The pumpkin is a small special case. For them no fixed number of cards is given. Players can plant 1-5 pumpkin cards together in a bed. The bed is completed after playing / growing and no other pumpkin cards can be added to this bed. However, it is quite permissible to design more pumpkin beds in later rounds. These new beds may also contain a different number of pumpkin cards.
All cards of a vegetable variety always have the same victory points, but vary slightly in the number of suns and thus in their water needs (exception: pumpkin). Cards with fewer suns are more lucrative as they use less water to create double victory points (see below).
The following basic rules must be observed:
Each player can plant any number of beds (even with the same vegetables) placed them in front of them in one go, only one vegetable variety with exactly the required number of cards can be planted in a single bed.
In a bed cards can have a different numbers of suns. A bed is planted exclusively with a single vegetable variety. A bed is finished after laying out and cannot be extended later.
Have an accessory card in front of you
An out-of-the-box accessory card gives its owner lasting benefits until the end of the game.
There are these cards:
When the player plants vegetables, he immediately receives the top card from the draw pile for free.
Whenever the player plants vegetables, they immediately get 2 chips from the well. They can choose whether to take the chips as money or as drops of water
Whenever the player takes chips from the pond, they immediately gets 2 extra chips from the well. They can choose whether to take the chips as money or as drops of water.
Always at the beginning of a Player’s Turn, after they have pushed a chip into the pool, the player may take the top card from the draw pile into their hand, but then they have to put a card from their hand on the compost. This action does not replace the normal move of the player, so the player then takes their Turn as normal.
C) Take chips from the pond
The player takes half (rounded up) of all chips in the pond. Then they have to decide to use these chips as money or water.
If the player decides for money, they turn all chips so that the coin side is on top and puts them in front of them. Chips deposited as coins can only be used for payment. They must not later be converted to water.
If the player chooses water, they turn all the chips so that they show a drop of water. They must irrigate their beds immediately. The drops of water are placed on the suns of the vegetable cards. There is room for a drop of water on every sun. The water drops can be distributed to different beds and no bed needs to be completely supplied with drops of water immediately. It may be deposited in later rounds on all still free sun water drops. If the suns on all cards are occupied, the surplus water drops into the well. A bed that is completely supplied with drops of water brings twice the victory points at the end of the game. However, if only one drop of water is missing, there are only the printed, simple victory points.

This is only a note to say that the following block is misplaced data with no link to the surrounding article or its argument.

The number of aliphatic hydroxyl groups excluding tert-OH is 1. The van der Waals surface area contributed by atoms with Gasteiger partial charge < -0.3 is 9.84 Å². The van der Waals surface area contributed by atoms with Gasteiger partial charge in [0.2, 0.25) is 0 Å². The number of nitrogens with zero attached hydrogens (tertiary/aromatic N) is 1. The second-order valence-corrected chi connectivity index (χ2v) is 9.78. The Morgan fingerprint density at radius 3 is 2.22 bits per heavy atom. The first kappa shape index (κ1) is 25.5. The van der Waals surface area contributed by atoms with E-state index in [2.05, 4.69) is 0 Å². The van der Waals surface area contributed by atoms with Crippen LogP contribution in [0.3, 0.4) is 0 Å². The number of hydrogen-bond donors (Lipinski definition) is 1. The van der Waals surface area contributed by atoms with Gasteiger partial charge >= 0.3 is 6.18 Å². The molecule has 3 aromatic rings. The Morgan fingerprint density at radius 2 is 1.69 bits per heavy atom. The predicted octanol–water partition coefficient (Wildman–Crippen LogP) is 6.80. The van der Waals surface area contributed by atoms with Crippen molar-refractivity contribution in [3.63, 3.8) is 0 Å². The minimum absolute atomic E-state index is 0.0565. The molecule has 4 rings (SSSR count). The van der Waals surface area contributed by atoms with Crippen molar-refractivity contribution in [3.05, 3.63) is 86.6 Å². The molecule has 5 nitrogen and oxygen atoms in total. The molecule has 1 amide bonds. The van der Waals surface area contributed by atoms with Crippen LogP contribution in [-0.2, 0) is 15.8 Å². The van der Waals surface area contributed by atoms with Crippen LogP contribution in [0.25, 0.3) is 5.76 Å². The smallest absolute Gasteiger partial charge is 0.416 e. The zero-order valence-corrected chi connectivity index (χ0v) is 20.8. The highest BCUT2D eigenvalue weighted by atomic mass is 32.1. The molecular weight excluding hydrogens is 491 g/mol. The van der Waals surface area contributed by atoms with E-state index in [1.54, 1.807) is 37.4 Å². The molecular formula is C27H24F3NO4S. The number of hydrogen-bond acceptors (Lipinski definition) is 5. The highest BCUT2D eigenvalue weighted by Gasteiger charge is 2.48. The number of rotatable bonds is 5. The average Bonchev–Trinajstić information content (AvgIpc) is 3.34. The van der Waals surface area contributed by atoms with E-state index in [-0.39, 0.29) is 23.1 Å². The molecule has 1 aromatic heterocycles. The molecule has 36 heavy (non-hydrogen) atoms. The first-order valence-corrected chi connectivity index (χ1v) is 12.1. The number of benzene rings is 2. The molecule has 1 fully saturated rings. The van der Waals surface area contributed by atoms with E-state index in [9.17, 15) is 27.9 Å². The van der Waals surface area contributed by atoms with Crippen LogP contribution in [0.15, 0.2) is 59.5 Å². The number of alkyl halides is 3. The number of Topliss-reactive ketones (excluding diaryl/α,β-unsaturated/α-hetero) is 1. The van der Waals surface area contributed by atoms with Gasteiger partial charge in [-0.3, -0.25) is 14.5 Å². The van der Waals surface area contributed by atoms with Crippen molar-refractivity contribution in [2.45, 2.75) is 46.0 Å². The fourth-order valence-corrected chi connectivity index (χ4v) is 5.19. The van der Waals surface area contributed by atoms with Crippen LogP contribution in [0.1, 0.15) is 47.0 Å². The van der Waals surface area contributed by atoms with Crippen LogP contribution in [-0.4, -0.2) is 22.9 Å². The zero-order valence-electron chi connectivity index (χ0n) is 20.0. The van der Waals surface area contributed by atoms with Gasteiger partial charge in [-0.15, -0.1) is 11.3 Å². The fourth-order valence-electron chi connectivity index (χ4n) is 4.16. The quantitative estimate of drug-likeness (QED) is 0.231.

There are 11 chips in the pond. Nina does not begrudge her subsequent teammate the many chips. She also wants to have her two beds completely watered. Therefore, she decides to take rounded 6 chips. So she covered with 1 drop of water, the last sun on her tomato bed (at the end of the game now 10 instead of 5 points worth) and put another 3 drops of water on her bed of carrots (at the end of the game now 8 instead of 4 points worth). 2 drops of water remain, which she throws into the well. She cannot place the two chips as coins. Alternatively, she could have taken the complete 6 chips as coins.
A player always has the opportunity to provide fresh vegetables at the beginning of their turn. He can do this once and additionally on their turn. They pay 1 coin into the well, and remove the 4 vegetable cards of one row at the market to the compost pile. Then they place 4 new cards - starting at the market tableau - from the draw pile and then perform their actual move.
If the last chip is pushed into the pond the game ends as soon as the current player finishes their move.
Each player now counts the points as follows:
Every bed that has at least 1 sun left shows the simple score of the top card.
Each bed, which is completely supplied with water drops (all suns covered), brings twice the score.
1 hand card brings 1 point.
3 coins bring 1 point.
The player who now has the most points wins. If there is a tie, the player who has planted more beds wins. If there is still no clear winner, there are several winners.
2 players: remove 60 chips
3 players: remove 40 chips
4 players: remove 20 chips